After the structures 26 and 126 have been completed at respective opposite ends of the stator, the entire assemblage may be tightened as illustrated in FIG. 4. FIG. 4 is a detailed view showing the construction at the excitor end of the stator between adjacent structures 26. This structure includes opposed wedges 62 and 64 which are driven between the phase block 28 on one structure 26 and the phase block 30 on the facing end of the adjacent structure 26. Preferably resin impregnated dacron felt members 66 may be interposed between the wedges and the adjacent surfaces of the structures 26. After assemblage the wedges may be banded with a band 68 (See FIG. 2) which extends only around the wedges themselves. Then an external band 70 may be employed to extend around the top of the wedges and down around ring 24, again as shown in FIG. 2. The construction at the turbine end for tightening structures 126 is identical with that illustrated in FIG. 4.
The blocks 28 through 36, 128, 130, 131 and 133 may be constructed of any material which has sufficient stiffness and other physical characteristics to withstand the conditions in the machine. It has been found, in accordance with the present invention, that an epoxy laminate material is preferable. Such materials are well known in the dynamoelectric machine art and the same may be machined and hand fitted as necessary. This is particularly desirable since the dimensions of the coils and between the coils at the diamond area are not precise. This is also true of the resin filled dacron felt members which provide bases between the blocks and the coil and between the blocks and the support ring. The thicknesses of such members may need to be adjusted from case to case to appropriately provide the necessary support. It has been found that a desirable structure is provided if the dacron felt members are compressed to approximately 50% of their original thickness after the installation is complete.
It has been found, in accordance with the present invention, and by virtue of the blocks which extend for the full radial depth of the group structures 26 and 126, that each structure acts as though it were a solid, stiff deep beam structure. Thus, the structure is much more resistive of vibrational tendencies than prior structures.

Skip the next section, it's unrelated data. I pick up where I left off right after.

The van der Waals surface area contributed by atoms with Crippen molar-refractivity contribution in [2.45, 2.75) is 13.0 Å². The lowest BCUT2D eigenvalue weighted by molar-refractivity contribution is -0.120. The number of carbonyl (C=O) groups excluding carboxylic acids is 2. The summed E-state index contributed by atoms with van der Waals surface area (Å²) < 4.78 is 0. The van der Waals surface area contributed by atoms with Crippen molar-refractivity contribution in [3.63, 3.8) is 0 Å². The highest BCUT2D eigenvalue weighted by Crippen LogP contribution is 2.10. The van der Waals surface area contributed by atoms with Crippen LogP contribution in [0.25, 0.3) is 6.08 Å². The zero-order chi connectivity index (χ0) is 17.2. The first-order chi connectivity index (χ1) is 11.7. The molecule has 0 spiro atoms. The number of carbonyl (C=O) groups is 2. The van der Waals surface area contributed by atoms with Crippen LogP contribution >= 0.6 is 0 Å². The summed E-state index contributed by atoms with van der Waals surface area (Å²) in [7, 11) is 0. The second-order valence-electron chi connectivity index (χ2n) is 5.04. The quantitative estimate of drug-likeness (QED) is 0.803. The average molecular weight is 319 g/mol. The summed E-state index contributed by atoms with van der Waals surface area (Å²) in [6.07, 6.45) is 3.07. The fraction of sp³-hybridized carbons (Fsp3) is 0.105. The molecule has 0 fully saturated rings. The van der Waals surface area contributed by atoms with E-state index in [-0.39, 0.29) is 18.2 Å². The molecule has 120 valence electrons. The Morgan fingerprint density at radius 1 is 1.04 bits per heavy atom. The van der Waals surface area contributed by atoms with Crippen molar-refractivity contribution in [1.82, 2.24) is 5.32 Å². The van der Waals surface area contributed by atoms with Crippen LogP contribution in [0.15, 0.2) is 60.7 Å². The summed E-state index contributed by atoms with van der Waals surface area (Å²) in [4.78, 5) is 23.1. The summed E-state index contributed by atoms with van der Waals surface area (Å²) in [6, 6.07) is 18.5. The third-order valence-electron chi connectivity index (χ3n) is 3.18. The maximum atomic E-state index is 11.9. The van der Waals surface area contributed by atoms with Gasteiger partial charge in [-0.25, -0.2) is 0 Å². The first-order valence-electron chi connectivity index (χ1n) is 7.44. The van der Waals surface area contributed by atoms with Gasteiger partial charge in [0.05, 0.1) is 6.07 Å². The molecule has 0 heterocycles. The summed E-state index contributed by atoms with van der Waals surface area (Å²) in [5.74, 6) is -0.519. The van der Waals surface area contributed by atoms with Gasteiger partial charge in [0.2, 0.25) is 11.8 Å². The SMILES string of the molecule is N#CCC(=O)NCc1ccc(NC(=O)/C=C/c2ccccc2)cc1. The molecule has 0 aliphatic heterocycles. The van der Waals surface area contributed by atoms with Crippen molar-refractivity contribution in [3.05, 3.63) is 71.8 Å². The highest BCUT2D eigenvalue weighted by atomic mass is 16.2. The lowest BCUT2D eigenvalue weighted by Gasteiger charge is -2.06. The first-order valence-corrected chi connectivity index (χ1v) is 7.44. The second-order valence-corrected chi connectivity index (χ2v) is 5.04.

|Cited Patent||Filing date||Publication date||Applicant||Title|
|US3344296 *||Jun 29, 1962||Sep 26, 1967||Gen Electric||Adjustable retaining strap for dynamo electric machine winding|
|US3949256 *||Jan 24, 1975||Apr 6, 1976||Westinghouse Electric Corporation||Support arrangement for turbine generator stator coils|
|US3949257 *||Jan 23, 1975||Apr 6, 1976||Westinghouse Electric Corporation||End winding conductor securing arrangement|
|US4315173 *||Mar 30, 1980||Feb 9, 1982||Westinghouse Electric Corp.||Dynamoelectric machines segmental air gap baffle assembly|
|US4379243 *||Nov 2, 1981||Apr 5, 1983||Westinghouse Electric Corp.||Stator end turn support system|
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|Citing Patent||Filing date||Publication date||Applicant||Title|
|US4942326 *||Apr 19, 1989||Jul 17, 1990||Westinghouse Electric Corp.||Biased securement system for end winding conductor|
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|US5436520 *||Jan 18, 1994||Jul 25, 1995||Abb Management Ag||Structure for mounting the winding ends of a stator winding in a dynamoelectric machine|
|US5583388 *||Jun 28, 1994||Dec 10, 1996||Abb Management Ag||Device for holding the ends of the turns of a stator winding in a dynamoelectric machine|
|US5693996 *||Mar 29, 1995||Dec 2, 1997||Asea Brown Boveri Ag||Device for holding the bar ends of a stator winding in a dynamoelectric machine|
|US7081695 *||Dec 13, 2003||Jul 25, 2006||Siemens Power Generation, Inc.||Adjustable fit wedges|
|US7567008 *||Jan 16, 2007||Jul 28, 2009||Alstom Technology Ltd.||Rotating electrical machine and method for producing such a machine|
|US20050127779 *||Dec 13, 2003||Jun 16, 2005||Siemens Westinghouse Power Corporation||Adjustable fit wedges|
|US20070170793 *||Jan 16, 2007||Jul 26, 2007||Matthias Baenziger||Rotating Electrical Machine and Method for Producing Such a Machine|
|EP0633644A2 *||Jun 16, 1994||Jan 11, 1995||ABB Management AG||Stator winding coil ends fastening device for a dynamoelectric machine|
|U.S. Classification||310/260, 310/271|
|Aug 24, 1987||AS||Assignment|
Owner name: WESTINGHOUSE ELECTRIC CORPORATION, WESTINGHOUSE BU
Free format text: ASSIGNMENT OF ASSIGNORS INTEREST.;ASSIGNORS:WARD, ROBERT T.;BUTLER, JOHN M.;REEL/FRAME:004779/0115
Effective date: 19870810
Owner name: WESTINGHOUSE ELECTRIC CORPORATION, A CORP. OF PA.,
Free format text: ASSIGNMENT OF ASSIGNORS INTEREST;ASSIGNORS:WARD, ROBERT T.;BUTLER, JOHN M.;REEL/FRAME:004779/0115
Effective date: 19870810
|Apr 2, 1992||FPAY||Fee payment|
Year of fee payment: 4
|May 2, 1996||FPAY||Fee payment|
Year of fee payment: 8
|Nov 19, 1998||AS||Assignment|
Owner name: SIEMENS WESTINGHOUSE POWER CORPORATION, FLORIDA
Free format text: ASSIGNMENT NUNC PRO TUNC EFFECTIVE AUGUST 19, 1998;ASSIGNOR:CBS CORPORATION, FORMERLY KNOWN AS WESTINGHOUSE ELECTRIC CORPORATION;REEL/FRAME:009605/0650
Effective date: 19980929
|Aug 15, 2000||REMI||Maintenance fee reminder mailed|
|Jan 21, 2001||LAPS||Lapse for failure to pay maintenance fees|
|Mar 27, 2001||FP||Expired due to failure to pay maintenance fee|
Effective date: 20010124